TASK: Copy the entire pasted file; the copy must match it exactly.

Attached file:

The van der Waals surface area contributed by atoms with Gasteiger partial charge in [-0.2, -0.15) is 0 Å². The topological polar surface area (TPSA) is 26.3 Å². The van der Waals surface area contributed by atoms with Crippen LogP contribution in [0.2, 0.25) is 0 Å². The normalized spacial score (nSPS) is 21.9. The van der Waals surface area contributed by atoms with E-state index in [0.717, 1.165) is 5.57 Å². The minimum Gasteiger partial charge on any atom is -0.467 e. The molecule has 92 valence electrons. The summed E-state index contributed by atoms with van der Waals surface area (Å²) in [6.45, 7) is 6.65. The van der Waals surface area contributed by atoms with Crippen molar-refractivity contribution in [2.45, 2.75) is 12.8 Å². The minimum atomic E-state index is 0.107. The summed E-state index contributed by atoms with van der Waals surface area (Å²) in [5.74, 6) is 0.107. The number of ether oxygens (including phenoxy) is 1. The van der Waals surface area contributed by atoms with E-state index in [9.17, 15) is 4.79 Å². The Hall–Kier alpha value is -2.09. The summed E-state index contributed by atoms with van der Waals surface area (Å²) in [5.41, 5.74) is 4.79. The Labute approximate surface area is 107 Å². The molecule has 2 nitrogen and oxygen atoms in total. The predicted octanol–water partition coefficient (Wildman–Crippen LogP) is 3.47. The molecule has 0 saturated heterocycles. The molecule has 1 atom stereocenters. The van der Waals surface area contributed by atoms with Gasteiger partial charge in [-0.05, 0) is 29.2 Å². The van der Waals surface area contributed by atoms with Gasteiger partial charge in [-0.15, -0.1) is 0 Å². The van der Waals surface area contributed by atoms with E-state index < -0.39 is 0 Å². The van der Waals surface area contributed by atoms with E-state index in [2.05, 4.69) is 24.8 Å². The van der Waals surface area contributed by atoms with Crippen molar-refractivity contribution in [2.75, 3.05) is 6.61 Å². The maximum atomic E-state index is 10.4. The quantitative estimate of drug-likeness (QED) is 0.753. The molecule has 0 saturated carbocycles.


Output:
The van der Waals surface area contributed by atoms with Gasteiger partial charge in [-0.2, -0.15) is 0 Å². The topological polar surface area (TPSA) is 26.3 Å². The van der Waals surface area contributed by atoms with Crippen LogP contribution in [0.2, 0.25) is 0 Å². The normalized spacial score (nSPS) is 21.9. The van der Waals surface area contributed by atoms with E-state index in [0.717, 1.165) is 5.57 Å². The minimum Gasteiger partial charge on any atom is -0.467 e. The molecule has 92 valence electrons. The summed E-state index contributed by atoms with van der Waals surface area (Å²) in [6.45, 7) is 6.65. The van der Waals surface area contributed by atoms with Crippen molar-refractivity contribution in [2.45, 2.75) is 12.8 Å². The minimum atomic E-state index is 0.107. The summed E-state index contributed by atoms with van der Waals surface area (Å²) in [5.74, 6) is 0.107. The number of ether oxygens (including phenoxy) is 1. The van der Waals surface area contributed by atoms with E-state index in [9.17, 15) is 4.79 Å². The Hall–Kier alpha value is -2.09. The summed E-state index contributed by atoms with van der Waals surface area (Å²) in [5.41, 5.74) is 4.79. The Labute approximate surface area is 107 Å². The molecule has 2 nitrogen and oxygen atoms in total. The predicted octanol–water partition coefficient (Wildman–Crippen LogP) is 3.47. The molecule has 0 saturated heterocycles. The molecule has 1 atom stereocenters. The van der Waals surface area contributed by atoms with Gasteiger partial charge in [-0.05, 0) is 29.2 Å². The van der Waals surface area contributed by atoms with Gasteiger partial charge in [-0.15, -0.1) is 0 Å². The van der Waals surface area contributed by atoms with E-state index < -0.39 is 0 Å². The van der Waals surface area contributed by atoms with E-state index in [2.05, 4.69) is 24.8 Å². The van der Waals surface area contributed by atoms with Crippen molar-refractivity contribution in [2.75, 3.05) is 6.61 Å². The maximum atomic E-state index is 10.4. The quantitative estimate of drug-likeness (QED) is 0.753. The molecule has 0 saturated carbocycles.